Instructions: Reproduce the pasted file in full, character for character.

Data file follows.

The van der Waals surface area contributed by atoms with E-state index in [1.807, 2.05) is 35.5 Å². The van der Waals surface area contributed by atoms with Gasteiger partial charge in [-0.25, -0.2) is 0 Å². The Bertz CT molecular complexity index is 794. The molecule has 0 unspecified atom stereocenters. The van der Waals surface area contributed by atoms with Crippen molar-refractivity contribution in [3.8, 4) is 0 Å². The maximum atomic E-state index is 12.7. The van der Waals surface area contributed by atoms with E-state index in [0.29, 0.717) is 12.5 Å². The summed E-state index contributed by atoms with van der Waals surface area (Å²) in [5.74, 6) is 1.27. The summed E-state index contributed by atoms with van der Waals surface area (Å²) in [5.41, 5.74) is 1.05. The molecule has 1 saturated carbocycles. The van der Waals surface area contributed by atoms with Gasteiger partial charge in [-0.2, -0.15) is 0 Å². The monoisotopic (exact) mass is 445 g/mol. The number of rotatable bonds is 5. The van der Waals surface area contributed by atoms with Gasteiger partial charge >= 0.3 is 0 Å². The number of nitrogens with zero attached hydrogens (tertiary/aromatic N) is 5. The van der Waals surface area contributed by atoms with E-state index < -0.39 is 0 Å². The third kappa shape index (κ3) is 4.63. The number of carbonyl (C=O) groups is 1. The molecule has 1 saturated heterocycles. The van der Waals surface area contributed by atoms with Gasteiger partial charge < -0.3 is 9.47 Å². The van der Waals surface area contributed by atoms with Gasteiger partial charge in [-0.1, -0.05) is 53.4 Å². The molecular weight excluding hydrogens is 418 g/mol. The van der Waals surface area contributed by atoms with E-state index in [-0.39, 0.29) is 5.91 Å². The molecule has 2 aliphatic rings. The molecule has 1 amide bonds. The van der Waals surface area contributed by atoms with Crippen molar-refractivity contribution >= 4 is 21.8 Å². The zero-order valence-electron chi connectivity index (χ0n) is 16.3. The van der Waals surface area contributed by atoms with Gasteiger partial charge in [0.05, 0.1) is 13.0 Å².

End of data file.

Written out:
The van der Waals surface area contributed by atoms with E-state index in [1.807, 2.05) is 35.5 Å². The van der Waals surface area contributed by atoms with Gasteiger partial charge in [-0.25, -0.2) is 0 Å². The Bertz CT molecular complexity index is 794. The molecule has 0 unspecified atom stereocenters. The van der Waals surface area contributed by atoms with Crippen molar-refractivity contribution in [3.8, 4) is 0 Å². The maximum atomic E-state index is 12.7. The van der Waals surface area contributed by atoms with E-state index in [0.29, 0.717) is 12.5 Å². The summed E-state index contributed by atoms with van der Waals surface area (Å²) in [5.74, 6) is 1.27. The summed E-state index contributed by atoms with van der Waals surface area (Å²) in [5.41, 5.74) is 1.05. The molecule has 1 saturated carbocycles. The van der Waals surface area contributed by atoms with Gasteiger partial charge in [-0.2, -0.15) is 0 Å². The monoisotopic (exact) mass is 445 g/mol. The number of rotatable bonds is 5. The van der Waals surface area contributed by atoms with Gasteiger partial charge >= 0.3 is 0 Å². The number of nitrogens with zero attached hydrogens (tertiary/aromatic N) is 5. The van der Waals surface area contributed by atoms with E-state index < -0.39 is 0 Å². The third kappa shape index (κ3) is 4.63. The number of carbonyl (C=O) groups is 1. The molecule has 1 saturated heterocycles. The van der Waals surface area contributed by atoms with Gasteiger partial charge < -0.3 is 9.47 Å². The van der Waals surface area contributed by atoms with Gasteiger partial charge in [-0.1, -0.05) is 53.4 Å². The molecular weight excluding hydrogens is 418 g/mol. The van der Waals surface area contributed by atoms with E-state index in [-0.39, 0.29) is 5.91 Å². The molecule has 2 aliphatic rings. The molecule has 1 amide bonds. The van der Waals surface area contributed by atoms with Crippen molar-refractivity contribution >= 4 is 21.8 Å². The zero-order valence-electron chi connectivity index (χ0n) is 16.3. The van der Waals surface area contributed by atoms with Gasteiger partial charge in [0.05, 0.1) is 13.0 Å².